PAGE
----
My mood board
Draper Knitting in Canton MA has generously donated organic and recycled fabric for our class to use for our final project. I've chosen two recycled polyesters to use for my look. I will also up-cycle some fabric for certain components. For example, I'd like to use an old leather bag as piping and a belt for the coat, and an old shirt for the blouse. I plan to make the skirt and the coat out of the fabric from Draper. 

My main sustainable concept is multifunction. I want each garment to have a modular component so it can be worn in different ways. The skirt will be adjustable in height and the blouse will be reversible. For the coat, I will make a removable hood which will then function as a pocketbook. I'm really excited to try and figure out how to make that work! 

I plan to use embroidery on the skirt and origami pleating on the blouse to incorporate slow fashion. I will use the scraps from the skirt pattern as the appliques for the embroidery to eliminate waste. For the coat, I plan to make it a lot less structured than in my first sketches (below). Instead I will drape the coat pattern, which should help cut down on fabric waste. My fabrics already came dyed, so I can't tackle the sustainable dyeing dilemma (and I'm actually incredibly glad that I don't have to). 

Preliminary sketches
I have two sustainability issues that I still need to figure out: 
1. The life cycle of the garment - how it will be laundered and recycled.
2. How to let the customer know that the garment is sustainable. 

Number 2 will be an important challenge. I've always felt that one way for sustainable fashion to gain ground would be for it to have a brand identity. To have some sort of logo on the garment, so that the wearer can show it off. It would be similar to how Abercrombie shirts say "Abercrombie" a zillion times... I think if people could show off the fact that they are wearing sustainable clothing, they would be more likely to spend the money to wear it. This is a little shallow I know, but I believe it is true. I believe this is one of the reasons why hybrid cars are so weird looking (especially the first models). People wanted you to know they were driving a hybrid car, it had to look different so that others would realize what it was and what it meant. When applying this idea to fashion however - I do not want to sacrifice the design for the marketing, so it will be at tricky problem to solve.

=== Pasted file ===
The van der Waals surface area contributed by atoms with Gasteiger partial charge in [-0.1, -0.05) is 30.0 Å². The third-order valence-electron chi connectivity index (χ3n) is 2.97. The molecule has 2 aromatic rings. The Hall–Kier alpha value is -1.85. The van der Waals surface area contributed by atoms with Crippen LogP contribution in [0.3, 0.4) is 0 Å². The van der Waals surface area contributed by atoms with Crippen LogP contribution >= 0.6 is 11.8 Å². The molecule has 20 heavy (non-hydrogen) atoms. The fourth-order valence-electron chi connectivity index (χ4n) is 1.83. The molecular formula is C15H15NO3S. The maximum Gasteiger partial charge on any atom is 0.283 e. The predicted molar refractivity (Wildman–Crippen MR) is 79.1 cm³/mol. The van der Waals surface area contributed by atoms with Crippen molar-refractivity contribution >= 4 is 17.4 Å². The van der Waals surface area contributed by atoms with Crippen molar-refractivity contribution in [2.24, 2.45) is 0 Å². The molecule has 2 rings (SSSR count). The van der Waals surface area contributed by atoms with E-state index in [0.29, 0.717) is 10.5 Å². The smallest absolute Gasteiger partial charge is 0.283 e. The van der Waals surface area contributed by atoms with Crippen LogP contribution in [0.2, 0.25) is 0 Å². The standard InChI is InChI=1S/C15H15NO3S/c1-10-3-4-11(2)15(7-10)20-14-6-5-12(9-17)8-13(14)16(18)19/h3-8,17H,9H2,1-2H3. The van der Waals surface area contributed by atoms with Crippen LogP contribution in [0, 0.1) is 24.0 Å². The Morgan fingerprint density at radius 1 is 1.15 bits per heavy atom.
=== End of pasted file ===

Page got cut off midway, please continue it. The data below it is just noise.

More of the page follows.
Fun fact: Do you know why barns are painted red?

Many years ago in Europe farmers painted their barns with linseed oil. They combined rust with the oil as a way to kill off moss and mold. Thus red barns which became a tradition! (Some say farmers use to paint with blood from animals, but I'd rather go with the rust theory)

Wednesday, June 27, 2012

Fashion Techniques: Embroidery, Felting, and Pleating

My back stitched reverse applique
As demonstrated by the brand Alabama Chanin (and mentioned in my previous blog post), one way to be sustainable is to use handmade techniques and couture details which help create a connection between the wearer and the garment. This is called "slow fashion" and it's a fashion philosophy that is gaining ground.  The popularity of, a shop where you can search for exclusively handmade items, is proof that the public is interested in handmade goods. 

In class we focused on a few different couture techniques that are used in slow fashion. The first, embroidery, is used frequently by Alabama Chanin. It involves hand stitching designs and fabric appliques to the clothing. The look that is achieved by hand stitching cannot be duplicated on a machine. Hand stitching gives the garment a natural, non-symmetrical feeling that looks less industrial and programmed. In class we experimented with a few different kinds of simple stitches (running stitch, and back stitch), and practiced appliques and reverse appliques.

My attempt at needle felting
We also experimented with needle felting in class. I've never understood how needle felting was done. I always pictured something similar to hat felting... not that I actually know how to do that either. But needle felting was surprisingly easy and also a good stress reliever. It's done by taking a square of wool fabric and placing it on top of a large piece of Styrofoam. You take a handful of loose strands of wool, and place them in a design on the wool base. Then you take the needle felter - which is a contraption that holds a number of sharp needles together - and stab at the loose wool. You can really get some anger out by felting! Basically every time that you are stabbing the needles through the wool layers you are pushing small fibers of the loose wool through the wool fabric. This locks it in, as if it's being sewn together. You can create any shape or pattern that you want.
My 2 types of origami fabric pleats